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Lake Geneva Chiropractic

Lake Geneva's history in World War I

August 26, 2014 | 01:19 PM
One hundred years ago in August 1914, World War I began. The “war to end all wars,” as it was called — it wasn’t — ended up costing millions of lives, particularly those of British, French, German, Austrian, Russian and Italian soldiers.

The United States did not enter the war until April 6, 1917, almost three years after it had begun, but the United States’ entry into the war played a key role in bringing it to an end 19 months later on Nov. 11, 1918.

Lake Geneva, like all cities in the U.S., was profoundly affected by the war. Residents dug up their lawns and planted “Victory Gardens” (which were intended to build support for the war).

Many young residents of Lake Geneva and the surrounding area joined the U.S. Armed Forces, including, among others, my uncle (by marriage) William Malsch, his brother Lewis Malsch, and their future brother-in-law Clarence Johnson (who joined the U.S. Marine Corps).

William F. Trinke (who later became a state senator, commander of the American Legion in Wisconsin, and a legendary real estate entrepreneur in Lake Geneva), Frank Kresen, who was killed shortly after the war ended when the howitzer he had volunteered to repair exploded; Ernest Niles, who later became a letter carrier in Lake Geneva and eventually the Walworth County Veterans’ Service Officer, his brother Vernon Niles, Joe Brozosky, Edward P. Dunn, William Krueger, Lloyd F. Best (a future mayor of Lake Geneva and the grandfather of Chris Brookes), B. O. Reynolds, Edwin Bruce Arnold, Dwight Allen, A. H. Button Jr., Warren Burdick, Gordon Gray, Hobart Griswold Jr., Henry Hinzpeter, George Hudson, J. Ingram, Gerald Keenen, Arthur Lawrie, Walter McNamee, Harold Nish, Clarence Rasch, Sturges Taggert Sr., and Audie Williams were among the 119 residents of the Lake Geneva area who volunteered for military service and joined Troop F of the 1st Wisconsin Cavalry before it was transformed into Battery F of the 120th Field Artillery of the famed 32nd Red Arrow Division.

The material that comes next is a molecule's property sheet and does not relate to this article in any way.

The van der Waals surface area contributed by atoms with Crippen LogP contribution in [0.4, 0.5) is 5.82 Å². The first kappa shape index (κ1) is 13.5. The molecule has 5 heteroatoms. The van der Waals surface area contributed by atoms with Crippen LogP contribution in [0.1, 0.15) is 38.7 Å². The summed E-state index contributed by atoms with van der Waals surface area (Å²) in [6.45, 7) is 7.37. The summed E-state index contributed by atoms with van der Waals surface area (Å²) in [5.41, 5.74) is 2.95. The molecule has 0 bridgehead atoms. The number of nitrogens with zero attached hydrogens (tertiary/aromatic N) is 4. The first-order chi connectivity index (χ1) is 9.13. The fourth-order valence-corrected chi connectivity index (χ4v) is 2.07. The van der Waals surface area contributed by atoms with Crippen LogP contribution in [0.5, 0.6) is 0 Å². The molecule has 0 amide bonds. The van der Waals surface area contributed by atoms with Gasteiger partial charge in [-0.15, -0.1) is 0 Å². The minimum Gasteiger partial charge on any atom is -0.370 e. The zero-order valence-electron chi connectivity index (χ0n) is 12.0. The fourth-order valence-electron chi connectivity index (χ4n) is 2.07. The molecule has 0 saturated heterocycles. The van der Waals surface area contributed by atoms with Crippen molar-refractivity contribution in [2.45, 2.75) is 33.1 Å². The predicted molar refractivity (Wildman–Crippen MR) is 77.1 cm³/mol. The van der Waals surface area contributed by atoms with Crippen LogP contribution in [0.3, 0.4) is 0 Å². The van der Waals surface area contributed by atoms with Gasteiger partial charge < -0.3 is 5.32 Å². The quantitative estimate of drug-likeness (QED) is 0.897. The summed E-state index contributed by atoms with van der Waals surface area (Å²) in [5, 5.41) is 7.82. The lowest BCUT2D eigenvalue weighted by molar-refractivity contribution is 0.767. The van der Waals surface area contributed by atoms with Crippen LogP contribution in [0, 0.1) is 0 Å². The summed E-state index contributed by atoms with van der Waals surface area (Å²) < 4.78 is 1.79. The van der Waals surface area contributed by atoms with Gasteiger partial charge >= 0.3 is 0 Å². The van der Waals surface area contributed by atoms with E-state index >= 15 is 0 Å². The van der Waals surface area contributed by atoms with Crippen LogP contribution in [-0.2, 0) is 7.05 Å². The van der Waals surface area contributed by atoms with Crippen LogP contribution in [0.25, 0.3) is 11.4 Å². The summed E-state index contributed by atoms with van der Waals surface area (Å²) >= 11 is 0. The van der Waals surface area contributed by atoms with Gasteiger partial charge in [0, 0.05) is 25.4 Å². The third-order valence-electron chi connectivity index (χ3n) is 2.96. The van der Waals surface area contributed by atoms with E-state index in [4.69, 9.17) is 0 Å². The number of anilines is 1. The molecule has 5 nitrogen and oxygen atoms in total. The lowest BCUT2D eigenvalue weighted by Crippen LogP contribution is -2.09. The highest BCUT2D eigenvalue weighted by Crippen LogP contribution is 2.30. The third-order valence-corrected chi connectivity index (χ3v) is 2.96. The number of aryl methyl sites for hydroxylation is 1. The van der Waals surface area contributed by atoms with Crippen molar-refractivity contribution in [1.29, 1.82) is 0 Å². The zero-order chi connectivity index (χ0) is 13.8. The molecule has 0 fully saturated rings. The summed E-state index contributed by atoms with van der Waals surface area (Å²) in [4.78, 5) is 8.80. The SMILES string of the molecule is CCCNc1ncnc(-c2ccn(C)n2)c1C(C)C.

Laura Dopke, who after World War II, would own the first Lustron house in Lake Geneva (on Maxwell Street), was in charge of 100s of Army nurses in Europe during the First World War. Among the many other Lake Geneva residents who joined the military were Warren Rich, George Stewart Rich, Erwin “Corby” Giese, James Pendergast, and Earl Jack, who later became a janitor at the U.S. Post Office in Lake Geneva. .

Between August 1914, when WWI began and April 1917, when the U.S. finally declared war on Germany and its allies, there was considerable opposition in the U.S. and in Wisconsin to the U.S. entering the war.

The legendary U.S. Senator Robert M. (“Fighting Bob”) La Follette Sr. of Wisconsin was opposed to the U.S. entering the war, as were many thousands of Wisconsin residents, especially those of German origin who lived in Milwaukee, many of whom were Socialists. They were opposed to the war not because of their German ancestry, but because they did not believe that working people in the U.S. should fight and kill working people of other countries.